• A District Judge in Kentucky reduced the charges against two 18-year-old high school girls who were accused of trying to kill a lesbian classmate. Cheyenne Williams claims Ashley Sams, Corrine Schwab and a 17-year-old student took her into the woods under the pretenses of hanging out, but then told her they were going to kill her. However, the judge reduced the charges against Sams and Schwab from attempted murder and kidnapping to fourth-degree assault and menacing, which are misdemeanors. Gay rights advocacy groups said they are convinced the assault on Williams was a hate crime. [Lexington Herald Leader]
  • On Wednesday South Carolina’s State Senate couldn’t pass a total ban on state-insured abortions, meaning the state will still cover abortions for employees who have been victims of rape or whose health would be at risk without the procedure. [Myrtle Beach Sun News]
  • Fast Company blogger Allyson Kapin explains why more women-led startups aren’t funded by venture capitalists or angel investors: too few women investors, lack of mentorships for women, a male-dominated culture, and many, many other problems … [Fast Company]

  • … and then Jezebel attempts to explain it, too. [Jezebel]
  • Hawaii’s House of Representatives approved same-sex civil unions yesterday, sending the bill to Governor Linda Lingle. Gov. Lingle has said she is not sure whether she will veto or sign the bill. [AP]
  • A 34-year-old sex offender in Lincoln, Nebraska, was sentenced to six-to-12 years in prison for having phone sex with a 12-year-old girl he met on MySpace. Jeremy Luedtke was charged with attempted first-degree sexual assault and enticement by electronic communication device. Leudtke was convicted in 1997 of attempted first degree sexual assault involving a child. So why was he running around free in society again? [San Jose Mercury News]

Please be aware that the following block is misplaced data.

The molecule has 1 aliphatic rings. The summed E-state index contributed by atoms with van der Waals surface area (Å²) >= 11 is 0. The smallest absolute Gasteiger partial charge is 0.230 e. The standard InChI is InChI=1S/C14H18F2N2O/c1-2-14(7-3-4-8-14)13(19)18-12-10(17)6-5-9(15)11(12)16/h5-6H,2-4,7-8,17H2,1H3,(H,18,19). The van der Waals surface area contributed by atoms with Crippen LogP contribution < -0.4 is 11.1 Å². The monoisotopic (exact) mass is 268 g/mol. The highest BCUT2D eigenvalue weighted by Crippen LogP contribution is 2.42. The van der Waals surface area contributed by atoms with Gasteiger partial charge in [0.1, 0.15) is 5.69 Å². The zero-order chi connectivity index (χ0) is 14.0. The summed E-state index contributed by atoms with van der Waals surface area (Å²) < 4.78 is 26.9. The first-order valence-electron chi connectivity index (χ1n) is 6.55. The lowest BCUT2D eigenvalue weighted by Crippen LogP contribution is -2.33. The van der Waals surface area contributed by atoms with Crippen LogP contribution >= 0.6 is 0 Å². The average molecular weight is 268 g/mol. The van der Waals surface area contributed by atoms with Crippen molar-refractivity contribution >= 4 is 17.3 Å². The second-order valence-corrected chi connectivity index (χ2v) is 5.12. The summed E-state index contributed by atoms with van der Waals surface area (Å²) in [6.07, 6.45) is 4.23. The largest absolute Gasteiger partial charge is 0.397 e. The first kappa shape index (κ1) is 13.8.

• Classic Pin-Up Art of Jack Cole — some of which appeared in Playboy throughout the ’60s. [Flavorwire]

  • Almost two dozen women marched topless through Farmington, Maine, today, claiming they want it to be more socially acceptable for women to bare their chests. In Maine, it is legal for both men and women to be topless in public. [AP]

INTERNATIONAL

  • As many as six out of 10 women and girls are sexually assaulted as they pass through Mexico attempting to enter the United States illegally, according to Amnesty International. Experts say the women and girls are vulnerable to the people helping them migrate into the country, including gang members and local authorities. [McClatchy]
  • Last night, Belgium’s lower house of Parliament passed the draft of a law banning women from wearing face-covering veils (such as the niqab or burqa) in public. Supporters of a ban say face-covering veils diminish a Muslim woman’s stature in society; opponents say the ban, which would apply to only several hundred people in Belgium, is anti-Islam. [Washington Post]
  • A law firm in Liverpool, United Kingdom, was cleared of sexual discrimination charges yesterday after accusations that it fired 36-year-old Sarah Sweeney, a former partner, for being pregnant, that an employee of the firm once slapped her on the butt, and that another employee made a comment to her that women who have children should not work. Judge Reed ruled that even if she was slapped on the butt, Sweeney “laughed it off” at the time. [Daily Mail UK]